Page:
Boston is the birthplace of American literature. Nathaniel Hawthorne, Robert Frost, Louisa May Alcott, Henry David Thoreau, Sylvia Plath, and countless other authors of note at one time or another called Boston home. With over 50 colleges and universities, it is no wonder that Boston is a literary incubator. But Boston's writing scene is about more than just the literary elite; with its rich and colorful heritage of Irish mobsters, Southie boxers, and Fenway sports heroes, it has also spawned generations of more down-to-earth authors, writers who wrote about what they and their families saw and lived through. Although there are quite literally hundreds to choose from, here are just five of the Boston authors to put on your summer reading list.
"The Last Bookaneer" by Matthew Pearl
Many students at both Emerson and Harvard have taken Matthew Pearl's courses on writing, and with good reason. This fellow not only knows how to write – he also knows how many of the great authors were cheated and robbed by literary pirates, the "bookaneers" who raided bookshelves the same way buccaneers raided ships on the high seas. In "The Last Bookaneer" Pearl weaves a tale of how two such unscrupulous publishers sail to the South Seas to compete to steal the final work of Robert Louis Stevenson (author of Treasure Island). Pearl's book is both a delightful romp and a gripping yarn worthy of Stevenson himself and mirrors the modern day actions of international property rights pirates. Pearl has several other works to his credit, including "The Dante Club," "The Poe Shadow" and "The Last Dickens," each of which are mysteries built around the lives and works of those famous authors.
"Black Mass" by Dick Lehr
Whitey Bulger is one of the most famous and most notorious of the Boston Irish mob, and this novelized story of his rise and fall is a gripping, frightening, yet thoroughly entertaining work. It was created by another Boston legend, Dick Lehr, whose most recent work is about how - in 1915 - the director of the controversial film "Birth of a Nation" and a newspaper editor reignited the Civil War. "Black Mass," which since its publication has been made into a movie with Johnny Depp in the staring role, is not as intellectually stimulating or as politically controversial as Lehr's latest book, but it is a darn fine summer read. This is no "Godfather" style homage that romanticizes organized crime families, but a deep, disturbing and captivating tale of what it means to be a mob boss – and a mob boss in Boston at that.
"Map Thief: The Gripping Story of an Esteemed Rare-Map Dealer Who Made Millions Stealing Priceless Maps" by Michael Blanding
Although non-fiction, this work by Michael Blanding reads like a crime novel – one in which the story plays out in some of Boston's most famous libraries. Blanding is an investigative journalist and his book follows the career in crime of one of the world's most renowned dealers in antiquarian maps, E. Forbes Smiley III. Smiley made his reputation and fortune by stealing maps from the Boston Public Library and the Yale University Library. Blanding reveals not only how Smiley managed to live this life of cartographical crime, but also how he got caught and was brought to justice.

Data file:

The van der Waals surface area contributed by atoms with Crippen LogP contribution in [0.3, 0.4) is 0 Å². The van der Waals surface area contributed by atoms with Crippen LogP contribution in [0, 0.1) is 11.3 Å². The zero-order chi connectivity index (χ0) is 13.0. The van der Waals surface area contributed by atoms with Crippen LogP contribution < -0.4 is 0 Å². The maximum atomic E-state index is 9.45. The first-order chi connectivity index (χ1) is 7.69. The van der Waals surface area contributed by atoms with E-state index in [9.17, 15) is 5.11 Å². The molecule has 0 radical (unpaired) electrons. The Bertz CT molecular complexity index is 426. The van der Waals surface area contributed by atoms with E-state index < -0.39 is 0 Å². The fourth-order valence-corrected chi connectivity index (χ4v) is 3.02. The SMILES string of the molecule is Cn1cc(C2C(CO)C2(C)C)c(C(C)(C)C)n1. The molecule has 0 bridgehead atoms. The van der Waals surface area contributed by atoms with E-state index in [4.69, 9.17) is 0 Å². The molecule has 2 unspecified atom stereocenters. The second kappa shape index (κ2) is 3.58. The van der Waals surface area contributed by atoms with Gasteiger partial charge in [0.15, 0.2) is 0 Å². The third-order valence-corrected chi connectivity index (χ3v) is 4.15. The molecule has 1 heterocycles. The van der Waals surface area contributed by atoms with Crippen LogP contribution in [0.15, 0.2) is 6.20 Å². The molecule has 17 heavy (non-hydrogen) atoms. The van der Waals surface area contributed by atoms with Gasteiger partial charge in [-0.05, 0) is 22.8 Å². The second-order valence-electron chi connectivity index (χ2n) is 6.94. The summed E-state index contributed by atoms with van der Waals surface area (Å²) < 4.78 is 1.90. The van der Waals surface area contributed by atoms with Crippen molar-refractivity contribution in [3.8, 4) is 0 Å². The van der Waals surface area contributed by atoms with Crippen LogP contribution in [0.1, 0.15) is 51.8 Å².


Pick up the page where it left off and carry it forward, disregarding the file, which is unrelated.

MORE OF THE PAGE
Related: Boston's Best Local Authors
"Monkeys" by Susan Minot
Aspiring writers are often told "write what you know," and Bostonian Susan Minot took that advice to heart in "Monkeys." This Boston-born poet, playwright, painter, screenwriter, short story writer, and novelist has many wonderful works to her credit, but "Monkeys" in particular will resonate with many of her fellow Bostonians. The heart of the story takes place at that most contentious of all family holidays – Thanksgiving, where a Catholic mother and her seven children essentially do battle with their father's parents, who are as old New England and as prejudiced as they come. This is no lighthearted feelgood family fantasy, but a deeply emotional tale – and one that launched Minot's literary career.
"The Drop" by Dennis Lehane
It is both impossible and incomprehensible to write about Boston authors without mentioning the one who is arguably the best-known and most-successful of the current generation. Although best known for "Mystic River" and "Gone Baby Gone," both of which have been made into popular and award-winning films, those are but two of the many fine works by Dennis Lehane. One of the best of those is "The Drop," (which, of course, was also made into a movie). Like so many of his works, this, too, takes place in Boston, and like the others is technically at least a crime story. "The Drop," however, is different from the others, and from the genre, in that it is also a touching love story, and one which begins with the rescue of an abandoned little puppy from a trash can. If that doesn't get someone turning the pages on the beach, nothing will.
Related: 5 Must-Read Books By Boston Authors
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